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I have a 4-drive RAID5 in Ubuntu 10.10 with mdadm. One of the disks seems to be problematic. It dropped from the RAID, and I re-added it and it was fine for a while, but now when I re-add it I get a FailSpare immediately. I checked the drive with DOS SeaTools, both long and short tests, and they passed. No SMART problems have been tripped. I ran the Ubuntu short self-test and it passed, but now after trying to re-add it, I can't read the drive's SMART data in Disk Utility, or run self-tests.

Is it possible this drive is defective even though it passes the self-tests, or is there something else wrong here?

Update: It turns out one of the SATA ports on my motherboard was likely defective. I replaced 2 (or was it 3) drives that (most probably) had no errors until I tried another SATA controller port and so far it works fine.

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3 Answers

up vote 2 down vote accepted

Certainly it's possible. Drives that do a lot of "almost failing" reads or seeks may have timing problems, so while they "pass" the test, they may take a lot longer to provide data to the requesting thread. Since your other drives are fine (ie the problem is most likely the problematic drive) I'd subject it to more rigorous testing than Ubuntu's short test. My personal favorite is SpinRite 6, but there are others equally good. You want something that will exercise the drive vigorously, reading and writing each byte of every sector multiple times. For me that's a level 4 scan with SpinRite. Drives that pass this are usually ready for action. PS: A level 4 scan may take 8 to 12 hours on a moderately large drive (500 G).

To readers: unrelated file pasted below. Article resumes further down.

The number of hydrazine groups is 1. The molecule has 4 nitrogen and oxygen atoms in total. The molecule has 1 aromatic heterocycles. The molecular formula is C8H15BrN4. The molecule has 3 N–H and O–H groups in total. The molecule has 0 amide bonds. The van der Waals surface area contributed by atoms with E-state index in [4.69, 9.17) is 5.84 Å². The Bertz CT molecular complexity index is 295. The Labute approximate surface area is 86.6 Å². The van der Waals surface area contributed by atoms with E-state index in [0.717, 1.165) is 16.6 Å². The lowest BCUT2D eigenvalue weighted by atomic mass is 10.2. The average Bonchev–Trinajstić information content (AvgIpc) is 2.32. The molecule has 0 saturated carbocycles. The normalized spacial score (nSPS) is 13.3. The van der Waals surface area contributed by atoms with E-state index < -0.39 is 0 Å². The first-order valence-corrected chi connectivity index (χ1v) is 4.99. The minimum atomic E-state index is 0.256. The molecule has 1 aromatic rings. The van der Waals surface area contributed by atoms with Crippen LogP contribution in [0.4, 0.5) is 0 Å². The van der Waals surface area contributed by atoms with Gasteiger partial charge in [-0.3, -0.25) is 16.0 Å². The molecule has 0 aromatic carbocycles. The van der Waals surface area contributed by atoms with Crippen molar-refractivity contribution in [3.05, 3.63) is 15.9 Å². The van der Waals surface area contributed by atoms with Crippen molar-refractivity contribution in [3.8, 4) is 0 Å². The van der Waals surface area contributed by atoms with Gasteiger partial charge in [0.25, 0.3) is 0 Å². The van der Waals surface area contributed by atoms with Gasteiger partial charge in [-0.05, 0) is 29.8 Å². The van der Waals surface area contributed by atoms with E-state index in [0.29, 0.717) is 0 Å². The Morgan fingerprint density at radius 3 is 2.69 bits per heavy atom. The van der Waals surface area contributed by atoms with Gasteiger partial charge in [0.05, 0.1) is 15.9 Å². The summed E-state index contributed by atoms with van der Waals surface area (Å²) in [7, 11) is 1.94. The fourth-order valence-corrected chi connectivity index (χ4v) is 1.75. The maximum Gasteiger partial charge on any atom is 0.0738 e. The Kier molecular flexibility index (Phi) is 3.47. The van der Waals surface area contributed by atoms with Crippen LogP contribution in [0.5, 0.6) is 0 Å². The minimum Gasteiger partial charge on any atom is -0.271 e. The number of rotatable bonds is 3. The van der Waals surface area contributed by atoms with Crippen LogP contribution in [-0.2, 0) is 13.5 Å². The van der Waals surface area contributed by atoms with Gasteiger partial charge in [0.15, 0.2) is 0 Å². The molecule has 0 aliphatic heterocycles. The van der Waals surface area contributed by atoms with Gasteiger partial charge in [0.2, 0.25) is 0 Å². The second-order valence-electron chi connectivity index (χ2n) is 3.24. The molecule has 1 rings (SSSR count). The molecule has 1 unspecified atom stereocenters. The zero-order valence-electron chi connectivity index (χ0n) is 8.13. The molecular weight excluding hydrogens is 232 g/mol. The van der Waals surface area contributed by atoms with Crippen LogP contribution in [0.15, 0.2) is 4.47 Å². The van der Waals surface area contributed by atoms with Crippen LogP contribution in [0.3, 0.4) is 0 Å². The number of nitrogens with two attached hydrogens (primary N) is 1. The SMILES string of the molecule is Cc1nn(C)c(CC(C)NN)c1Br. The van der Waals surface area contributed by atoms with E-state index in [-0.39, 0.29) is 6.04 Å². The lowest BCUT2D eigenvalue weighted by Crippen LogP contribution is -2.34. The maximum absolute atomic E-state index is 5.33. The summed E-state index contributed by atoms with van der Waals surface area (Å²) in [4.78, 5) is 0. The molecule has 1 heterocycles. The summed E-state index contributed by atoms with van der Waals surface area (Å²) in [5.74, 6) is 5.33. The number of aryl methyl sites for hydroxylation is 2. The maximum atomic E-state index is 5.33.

First however, reboot. If that doesn't get you back to being able to see the smart data for the problem drive (and all the others) then you can be pretty sure the drive is defective.

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Probably the case. SpinRite is a bit expensive, though, about the same cost as the drive itself. –  nullspace Apr 3 '11 at 6:13
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Question (paraphrased):

Is it possible this drive is defective

Answer: Yes.

Big red blinking light with siren noises:

"I can't read the drive's SMART data in Disk Utility, or run self-tests."

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Was responsive after a reboot. –  nullspace Apr 3 '11 at 6:12
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One of the SATA ports on the motherboard was defective, as detailed in the edit to my post above:

I replaced 2 (or was it 3) drives that (most probably) had no errors until I tried another SATA controller port and so far it works fine.

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